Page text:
Meandering through another confused and non-committal session, the major indices finished with mixed results yesterday. After hours of range-bound choppiness, the Nasdaq Composite gained 0.4% and the S&P 500 edged 0.2% higher, but the Dow Jones Industrial Average slipped 0.2%. Small and mid-caps outperformed for a change. The Russell 2000 and S&P Midcap 400 indices rallied 1.5% and 1.2% respectively. Showing a bit of resilience, all the major indices closed near their best levels of the day, but a clear intraday trend was lacking.

Total volume in both the NYSE and Nasdaq was 11% lighter than the previous day’s levels. The lighter turnover across the board made yesterday’s modest gains even less impressive. However, as is typically the case, the slower trade can probably be attributed to investors and traders waiting on the sidelines, ahead of today’s scheduled Fed announcement on interest rates. In the NYSE, advancing volume exceeded declining volume by a margin of 2 to 1, a slight improvement over the previous day’s session. The Nasdaq adv/dec volume ratio was positive just under 3 to 2.

Although commodities frequently have an inverse relationship to the price of the U.S. dollar, spot gold surged to a new record high yesterday, as the U.S. Dollar Bull Index (UUP) ticked modestly higher as well. Below, the breakout is shown on the daily chart of SPDR Gold Trust (GLD), a popular ETF proxy for the price of spot gold futures:


Though we’ve traded precious metals ETFs several times this year, most recently with a large winning trade in Gold Double Long (DGP), we did not buy yesterday’s gold breakout. Over the years, we’ve learned that breakouts in gold and silver ETFs have a habit of subsequently pulling back to re-test the breakout levels. As such, we now prefer buying precious metals ETFs on pullbacks to support (such as a 20-day moving average), rather than buying breakouts above a range. While GLD indeed provided a pullback entry point last week, we made a judgment call to pass on a re-entry into gold because the retracement coincided with a strengthening dollar, evidenced by UUP breaking out above its six-month downtrend line and 20-day EMA. Nevertheless, our sister publication, The MTG Stalk Sheet, bought an individual gold stock (IAG) on yesterday’s open, and daytraded it for a quick intraday gain of more than 12% on the trade.

Today’s newsletter is intentionally more brief than usual because about the only thing traders and investors are likely to focus on today is the Federal Reserve Board’s statement on interest rates and economic policy, which will be released at 2:15 pm ET. Though most economists expect the Fed to leave rates unchanged, there is a lot of speculation over whether or not verbiage will be used that implies upcoming changes to policy in the near future. Recently, Australia has raised interest rates twice, while the Fed has, up to this point, made no implication of the need to increase rates. Will that laid-back bias need to change this time around? Many traders and investors, myself included, could find the outcome of today’s meeting to be rather interesting. While whippy, volatile trading action typically follows Fed announcements, be prepared for the possibility of an even stronger than usual reaction, regardless of what is actually said. As usual, we recommend avoiding new positions ahead of the Fed.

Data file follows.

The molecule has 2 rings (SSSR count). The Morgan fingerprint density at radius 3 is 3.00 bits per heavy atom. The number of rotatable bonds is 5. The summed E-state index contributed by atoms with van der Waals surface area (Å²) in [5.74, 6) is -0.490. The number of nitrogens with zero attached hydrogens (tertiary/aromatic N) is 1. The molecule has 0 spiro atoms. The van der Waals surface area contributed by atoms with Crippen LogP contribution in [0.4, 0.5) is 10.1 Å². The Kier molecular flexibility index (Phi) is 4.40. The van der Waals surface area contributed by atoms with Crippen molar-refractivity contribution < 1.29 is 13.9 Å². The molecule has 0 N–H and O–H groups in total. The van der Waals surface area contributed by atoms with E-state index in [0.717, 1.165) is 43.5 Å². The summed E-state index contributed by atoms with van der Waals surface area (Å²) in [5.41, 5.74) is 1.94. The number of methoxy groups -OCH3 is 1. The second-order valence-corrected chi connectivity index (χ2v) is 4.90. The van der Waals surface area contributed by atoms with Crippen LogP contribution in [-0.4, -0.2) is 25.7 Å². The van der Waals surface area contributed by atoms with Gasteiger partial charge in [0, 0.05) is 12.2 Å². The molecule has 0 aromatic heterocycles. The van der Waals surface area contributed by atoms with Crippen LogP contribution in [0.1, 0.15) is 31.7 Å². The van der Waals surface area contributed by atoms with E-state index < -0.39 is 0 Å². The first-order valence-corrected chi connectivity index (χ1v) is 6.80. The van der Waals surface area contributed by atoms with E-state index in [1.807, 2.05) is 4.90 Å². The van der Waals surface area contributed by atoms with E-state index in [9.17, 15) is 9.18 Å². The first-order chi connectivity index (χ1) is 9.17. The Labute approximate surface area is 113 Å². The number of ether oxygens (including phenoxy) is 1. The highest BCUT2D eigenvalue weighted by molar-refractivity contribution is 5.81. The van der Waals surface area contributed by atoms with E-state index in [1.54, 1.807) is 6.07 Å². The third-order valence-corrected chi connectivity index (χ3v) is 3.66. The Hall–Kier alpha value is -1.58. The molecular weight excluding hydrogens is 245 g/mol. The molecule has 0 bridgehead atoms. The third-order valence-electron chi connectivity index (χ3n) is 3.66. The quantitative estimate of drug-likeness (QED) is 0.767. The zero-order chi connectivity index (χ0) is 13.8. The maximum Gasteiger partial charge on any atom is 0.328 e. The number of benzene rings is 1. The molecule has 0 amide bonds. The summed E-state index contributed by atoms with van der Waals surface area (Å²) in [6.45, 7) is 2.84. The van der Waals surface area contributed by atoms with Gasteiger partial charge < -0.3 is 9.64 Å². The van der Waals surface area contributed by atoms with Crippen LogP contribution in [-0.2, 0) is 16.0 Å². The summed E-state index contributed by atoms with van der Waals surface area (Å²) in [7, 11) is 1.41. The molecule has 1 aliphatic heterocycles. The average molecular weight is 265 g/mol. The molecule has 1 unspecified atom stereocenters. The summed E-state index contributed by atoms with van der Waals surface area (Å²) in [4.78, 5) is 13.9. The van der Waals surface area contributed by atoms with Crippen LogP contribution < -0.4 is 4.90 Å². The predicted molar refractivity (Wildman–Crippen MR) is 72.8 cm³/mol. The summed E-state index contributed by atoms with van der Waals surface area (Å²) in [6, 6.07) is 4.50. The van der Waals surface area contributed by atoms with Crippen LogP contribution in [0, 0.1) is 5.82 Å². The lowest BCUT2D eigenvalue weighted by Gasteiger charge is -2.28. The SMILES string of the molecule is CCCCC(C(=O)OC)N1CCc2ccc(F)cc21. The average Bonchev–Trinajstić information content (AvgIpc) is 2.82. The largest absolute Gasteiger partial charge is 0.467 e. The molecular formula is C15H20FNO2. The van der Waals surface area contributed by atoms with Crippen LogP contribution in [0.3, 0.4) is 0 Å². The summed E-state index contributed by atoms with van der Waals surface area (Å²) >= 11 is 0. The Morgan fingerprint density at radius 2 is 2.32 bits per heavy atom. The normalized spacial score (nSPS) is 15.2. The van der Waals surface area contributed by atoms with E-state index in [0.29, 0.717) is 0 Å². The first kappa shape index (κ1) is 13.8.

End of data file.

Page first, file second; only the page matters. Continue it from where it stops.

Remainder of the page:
Open ETF positions:

Long – UUP
Short – FAZ, EDZ, TBT (three inversely correlated ETFs we’re long)

NOTE: Regular subscribers to The Wagner Daily receive daily updates on the open positions above, as well as new ETF trade setups, including trigger, stop, and target prices. Intraday Trade Alerts are also sent via e-mail and/or mobile phone text message on as-needed basis.

Deron Wagner is the head trader of Morpheus Capital Hedge Fund and founder of Morpheus Trading Group (, which he launched in 2001. Wagner’s new book, Trading ETFs: Gaining An Edge With Technical Analysis, was published by Bloomberg Press in August, 2008. Wagner also appears on his best-selling video, Sector Trading Strategies (Marketplace Books, June 2002), and is co-author of both The Long-Term Day Trader (Career Press, April 2000) and The After-Hours Trader (McGraw Hill, August 2000). Past television appearances include CNBC, ABC, and Yahoo! FinanceVision. He is also a frequent guest speaker at various trading and financial conferences around the world.

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